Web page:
Sentencing is a vitally important part of the administration of criminal justice in Australia. This work is a detailed analysis of the sentencing decisions of the New South Wales Court of Criminal Appeal between and It views robbery and armed robbery decisions coming to the notice of the Court and provides statistical data and other information.

The sentencing guideline. Due to the large number of break, enter and steal crimes prosecuted in NSW, the Court of Criminal Appeal justices presiding over ’s R versus Ponfield established a sentencing guideline that outlines a number of considerations that impact the seriousness of the offence.

[] Break and enter offences [] The statutory scheme [] Break, enter and commit serious indictable offence: s (1) [] Break, enter and steal: s (1) [] Totality and break and enter offences [] Summary disposal [] Aggravated and specially aggravated break, enter and commit serious indictable offence [] The standard non-parole period provisions.

Get this from a library. Sentencing for break, enter, and steal in New South Wales. [I L Potas; Australian Institute of Criminology.].

There are a range of break and enter offences contained within the Crimes Act, each of which carries a different penalty. Perhaps the most commonly prosecuted offence is that of ‘break, enter and commit a serious indictable offence,’ under s of the Crimes Act, which covers the offence of ‘break, enter and steal.’.

One of our Senior Lawyers obtained a section 10 (no conviction) for a highly-publicised ‘aggravated break, enter and steal’ case heard at the Downing Centre District Court. After a night out with some friends, our client, a year-old man, was hanging out outside a clothing store with three other friends.

An Analysis of New South Wales Sentencing Statistics and Related issues: Published by the Judicial Commission of New South Wales:. 10 This was followed in by three guideline judgments relating, respectively, to the offences of armed robbery, 11 break enter and steal, 12 and drug importation.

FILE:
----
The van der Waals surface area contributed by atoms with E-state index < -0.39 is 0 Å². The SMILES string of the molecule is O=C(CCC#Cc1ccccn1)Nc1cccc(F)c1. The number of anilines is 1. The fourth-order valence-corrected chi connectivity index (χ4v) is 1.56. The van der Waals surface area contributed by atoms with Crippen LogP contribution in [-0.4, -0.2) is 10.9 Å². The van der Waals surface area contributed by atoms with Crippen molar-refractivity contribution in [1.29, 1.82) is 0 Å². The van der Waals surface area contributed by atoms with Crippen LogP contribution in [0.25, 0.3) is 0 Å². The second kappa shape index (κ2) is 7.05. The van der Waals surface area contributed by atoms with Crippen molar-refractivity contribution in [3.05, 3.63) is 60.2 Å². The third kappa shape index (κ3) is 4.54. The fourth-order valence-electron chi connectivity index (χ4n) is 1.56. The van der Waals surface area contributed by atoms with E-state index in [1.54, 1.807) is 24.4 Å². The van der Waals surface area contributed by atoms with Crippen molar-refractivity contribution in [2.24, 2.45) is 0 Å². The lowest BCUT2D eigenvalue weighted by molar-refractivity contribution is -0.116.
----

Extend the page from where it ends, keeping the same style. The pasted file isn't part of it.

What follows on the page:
13 In October Robbery is the most serious of the stealing offences in New South Wales. It is the stealing of any personal property or money (or attempting to steal) from a person.

It also includes assaulting them with the intention of robbing them. It isn’t necessary that the item stolen is physically on the person, it may be in their immediate vicinity. Cite article Potas I Sentencing drug offenders in N.S.W.: Containing both statistical and summary case data relating to the sentencing of drug offenders in the higher criminal courts of New South Wales.

In recent years, and especially in the last decade, there has been an increasing awareness of the problems involved in sentencing an offender, and greater concern for his treatment and rehabilitation. This has been fostered by and perhaps is largely due to the studies and reports of those engaged in the field of criminology, which now finds an increasing place in our Law Schools.

The Judge then imposes a single sentence for all of the offences (ie for the armed robbery, assault, affray + the minor thefts & break enter & steals).

This procedure saves the offender from the uncertainty, stress and anxiety of a future prosecution, thereby letting him or her ‘get on with life’.

Sentencing bench book / Judicial Commission of New South Wales Sentencing: information package Sentencing for alcohol-related violence / NSW Sentencing Council. A man will appear before court today on charges relating to break, enter and steal offences in the state’s Central West.

Police attached to Central West Police District commenced an investigation into a number of residential break, enter and steal, and steal from motor vehicle offences in the Orange and Coonamble areas between March and June Recently, the New South Wales government proposed changes to the forum sentencing program in response to a study which found that it had no significant impact in reducing criminal behaviour.

The changes have already taken effect in some courts and will take effect in all courts from 25 July. From 1 Junethe Stage One COVID restrictions in New South Wales will be relaxed. The restrictions have been in place since May and were imposed under orders by the Health Minister under the New South Wales Public Health Act The changes coming in on 1 June are the second stage in a three-sep plan.

A woman who broke in to a house and stole items in company has received a prison sentence.   Bridgette Anne Davies, 44, of Goulburn, pleaded guilty to aggravated break and enter .Assault Charges in New South Wales.

Assault charges are differentiated by a number of factors, including whether the alleged act was undertaken ‘recklessly’ or ‘intentionally’, and the extent of injury (if any) caused. Common Assault.